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Publication numberUS6198598 B1
Publication typeGrant
Application numberUS 09/089,266
Publication dateMar 6, 2001
Filing dateJun 3, 1998
Priority dateJun 6, 1997
Fee statusLapsed
Also published asCN1201981A
Publication number089266, 09089266, US 6198598 B1, US 6198598B1, US-B1-6198598, US6198598 B1, US6198598B1
InventorsHiroshi Meguro
Original AssigneeSony Corporation
Export CitationBiBTeX, EndNote, RefMan
External Links: USPTO, USPTO Assignment, Espacenet
Disc cartridge with slippery film to reduce friction and vent to discharge dust
US 6198598 B1
Abstract
A disc cartridge includes a shell for storage of a recording medium taken in the form of a disc having a center core formed at the center thereof. The disc has signal recording portions formed around the center core on the opposite surfaces thereof. The shell has opposite inner surfaces facing to each other to define a disc receipt space containing the disc supported for rotation therein between the inner surfaces. The shell has a chucking hole through which the center core of the disc is exposed and read-write windows through which the respective signal recording portions are exposed. A shutter is mounted for sliding movement on the shell to open and close the read-write windows. A pair of slippery films are formed on the respective inner surfaces.
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Claims(3)
What is claimed is:
1. A disc cartridge, comprising:
a disc having a center core formed at the center thereof, the disc having signal recording portions formed around the center core on opposite surfaces of the disc;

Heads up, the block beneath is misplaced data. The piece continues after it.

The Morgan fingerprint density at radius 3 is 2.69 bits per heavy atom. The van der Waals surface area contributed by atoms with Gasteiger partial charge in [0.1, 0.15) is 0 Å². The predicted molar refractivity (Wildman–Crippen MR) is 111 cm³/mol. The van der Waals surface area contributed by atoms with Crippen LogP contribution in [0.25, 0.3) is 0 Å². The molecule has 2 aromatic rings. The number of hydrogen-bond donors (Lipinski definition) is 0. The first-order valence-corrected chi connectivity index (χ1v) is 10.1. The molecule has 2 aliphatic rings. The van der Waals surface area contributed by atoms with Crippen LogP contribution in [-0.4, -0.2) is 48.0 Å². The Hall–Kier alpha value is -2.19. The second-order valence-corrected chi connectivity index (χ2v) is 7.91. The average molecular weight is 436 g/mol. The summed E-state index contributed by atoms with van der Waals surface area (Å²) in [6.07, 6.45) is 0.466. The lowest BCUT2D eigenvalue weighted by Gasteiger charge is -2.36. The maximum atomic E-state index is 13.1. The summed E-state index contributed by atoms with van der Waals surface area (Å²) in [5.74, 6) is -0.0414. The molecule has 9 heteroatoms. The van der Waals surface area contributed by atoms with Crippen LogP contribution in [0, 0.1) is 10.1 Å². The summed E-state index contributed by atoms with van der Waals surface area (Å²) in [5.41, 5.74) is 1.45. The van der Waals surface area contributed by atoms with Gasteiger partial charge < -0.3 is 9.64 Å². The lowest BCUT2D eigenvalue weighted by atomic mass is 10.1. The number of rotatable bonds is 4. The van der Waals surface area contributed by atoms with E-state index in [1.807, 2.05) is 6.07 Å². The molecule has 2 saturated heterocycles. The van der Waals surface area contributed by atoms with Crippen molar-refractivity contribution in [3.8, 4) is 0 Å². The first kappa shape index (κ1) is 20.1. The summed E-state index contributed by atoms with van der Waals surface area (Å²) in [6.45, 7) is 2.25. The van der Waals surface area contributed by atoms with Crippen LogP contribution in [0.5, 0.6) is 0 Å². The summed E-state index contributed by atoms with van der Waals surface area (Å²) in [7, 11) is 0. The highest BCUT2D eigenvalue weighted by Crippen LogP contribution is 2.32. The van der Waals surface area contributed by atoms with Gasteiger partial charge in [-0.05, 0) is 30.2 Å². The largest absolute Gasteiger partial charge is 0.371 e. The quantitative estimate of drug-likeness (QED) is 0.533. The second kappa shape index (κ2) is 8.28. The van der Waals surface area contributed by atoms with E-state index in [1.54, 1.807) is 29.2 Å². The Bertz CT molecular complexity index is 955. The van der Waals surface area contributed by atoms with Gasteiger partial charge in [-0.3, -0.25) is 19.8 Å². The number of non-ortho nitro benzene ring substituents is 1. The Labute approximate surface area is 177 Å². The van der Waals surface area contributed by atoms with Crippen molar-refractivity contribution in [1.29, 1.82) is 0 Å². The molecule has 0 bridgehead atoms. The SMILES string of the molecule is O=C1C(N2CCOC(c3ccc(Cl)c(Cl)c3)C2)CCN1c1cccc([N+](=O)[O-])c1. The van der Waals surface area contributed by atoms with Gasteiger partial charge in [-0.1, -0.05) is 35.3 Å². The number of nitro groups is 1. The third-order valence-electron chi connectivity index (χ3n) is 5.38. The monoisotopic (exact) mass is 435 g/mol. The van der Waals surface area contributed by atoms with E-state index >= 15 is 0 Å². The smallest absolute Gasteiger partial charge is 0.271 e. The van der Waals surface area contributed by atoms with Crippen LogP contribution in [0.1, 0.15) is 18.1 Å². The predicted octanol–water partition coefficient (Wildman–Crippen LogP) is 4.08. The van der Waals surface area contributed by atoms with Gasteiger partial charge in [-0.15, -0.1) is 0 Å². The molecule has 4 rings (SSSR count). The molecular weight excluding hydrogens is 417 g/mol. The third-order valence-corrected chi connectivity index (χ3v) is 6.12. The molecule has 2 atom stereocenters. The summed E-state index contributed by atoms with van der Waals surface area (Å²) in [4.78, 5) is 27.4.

shell having opposite inner surfaces facing to each other to define a disc receipt space containing the disc supported for rotation therein between the inner surfaces, the shell having a chucking hole through which the center core of the disc is exposed and read-write windows through which the respective signal recording portions are exposed;
a shutter mounted for sliding movement on the shell to open and close the read-write windows;
at least one slippery film formed on each respective inner surface, wherein each of the at least one slippery film has a surface resistivity equal to or less than 910−12 and greater than or equal to 10−13; and
a vent through which dust is discharged, along with air, to the exterior from the disc receipt space.
2. The disc cartridge as claimed in claim 1, wherein each of the slippery films includes a slippery sheet made of synthetic resin and bonded to the corresponding one of the inner surfaces of the shell, the slippery sheet having a thickness equal to or less than 0.4 mm.
3. The disc cartridge as claimed in claim 1, wherein each of the at least one slippery film is held out of contact from the disc when the center core is chucked on a center core of a drive unit.
Description
BACKGROUND OF THE INVENTION

This invention relates to a disc cartridge such as so-called floppy disc and, more particularly, to a disc cartridge designed to rotate at a high speed, for example, 3000 rpm or 3600 rpm, so as to increase its memory capacity.